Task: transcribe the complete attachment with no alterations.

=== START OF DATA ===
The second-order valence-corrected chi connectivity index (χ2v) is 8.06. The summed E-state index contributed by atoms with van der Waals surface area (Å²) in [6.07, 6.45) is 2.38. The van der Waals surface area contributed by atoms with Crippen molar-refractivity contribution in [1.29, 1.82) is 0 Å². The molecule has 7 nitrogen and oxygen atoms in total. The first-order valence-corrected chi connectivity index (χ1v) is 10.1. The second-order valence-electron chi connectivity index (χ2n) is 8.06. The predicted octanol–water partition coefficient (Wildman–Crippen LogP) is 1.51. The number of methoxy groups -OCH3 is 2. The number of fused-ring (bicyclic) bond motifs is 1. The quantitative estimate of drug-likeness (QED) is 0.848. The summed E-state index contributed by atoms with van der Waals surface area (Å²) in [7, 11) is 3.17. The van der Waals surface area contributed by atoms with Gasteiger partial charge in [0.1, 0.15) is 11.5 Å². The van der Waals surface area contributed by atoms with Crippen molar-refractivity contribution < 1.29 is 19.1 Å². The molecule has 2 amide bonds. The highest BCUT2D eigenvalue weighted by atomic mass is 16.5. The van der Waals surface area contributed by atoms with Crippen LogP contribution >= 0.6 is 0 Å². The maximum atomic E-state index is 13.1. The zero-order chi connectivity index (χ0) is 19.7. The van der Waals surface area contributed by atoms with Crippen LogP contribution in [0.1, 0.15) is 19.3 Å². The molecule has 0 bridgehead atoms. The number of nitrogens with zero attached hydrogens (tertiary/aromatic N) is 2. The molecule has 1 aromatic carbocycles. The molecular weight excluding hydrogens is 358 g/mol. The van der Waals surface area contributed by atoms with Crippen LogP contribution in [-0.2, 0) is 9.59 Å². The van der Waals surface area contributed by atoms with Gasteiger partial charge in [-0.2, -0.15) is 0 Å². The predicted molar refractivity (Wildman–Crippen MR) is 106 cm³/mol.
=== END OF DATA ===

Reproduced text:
The second-order valence-corrected chi connectivity index (χ2v) is 8.06. The summed E-state index contributed by atoms with van der Waals surface area (Å²) in [6.07, 6.45) is 2.38. The van der Waals surface area contributed by atoms with Crippen molar-refractivity contribution in [1.29, 1.82) is 0 Å². The molecule has 7 nitrogen and oxygen atoms in total. The first-order valence-corrected chi connectivity index (χ1v) is 10.1. The second-order valence-electron chi connectivity index (χ2n) is 8.06. The predicted octanol–water partition coefficient (Wildman–Crippen LogP) is 1.51. The number of methoxy groups -OCH3 is 2. The number of fused-ring (bicyclic) bond motifs is 1. The quantitative estimate of drug-likeness (QED) is 0.848. The summed E-state index contributed by atoms with van der Waals surface area (Å²) in [7, 11) is 3.17. The van der Waals surface area contributed by atoms with Gasteiger partial charge in [0.1, 0.15) is 11.5 Å². The van der Waals surface area contributed by atoms with Crippen molar-refractivity contribution < 1.29 is 19.1 Å². The molecule has 2 amide bonds. The highest BCUT2D eigenvalue weighted by atomic mass is 16.5. The van der Waals surface area contributed by atoms with Crippen LogP contribution >= 0.6 is 0 Å². The maximum atomic E-state index is 13.1. The zero-order chi connectivity index (χ0) is 19.7. The van der Waals surface area contributed by atoms with Crippen LogP contribution in [0.1, 0.15) is 19.3 Å². The molecule has 0 bridgehead atoms. The number of nitrogens with zero attached hydrogens (tertiary/aromatic N) is 2. The molecule has 1 aromatic carbocycles. The molecular weight excluding hydrogens is 358 g/mol. The van der Waals surface area contributed by atoms with Crippen LogP contribution in [-0.2, 0) is 9.59 Å². The van der Waals surface area contributed by atoms with Gasteiger partial charge in [-0.2, -0.15) is 0 Å². The predicted molar refractivity (Wildman–Crippen MR) is 106 cm³/mol.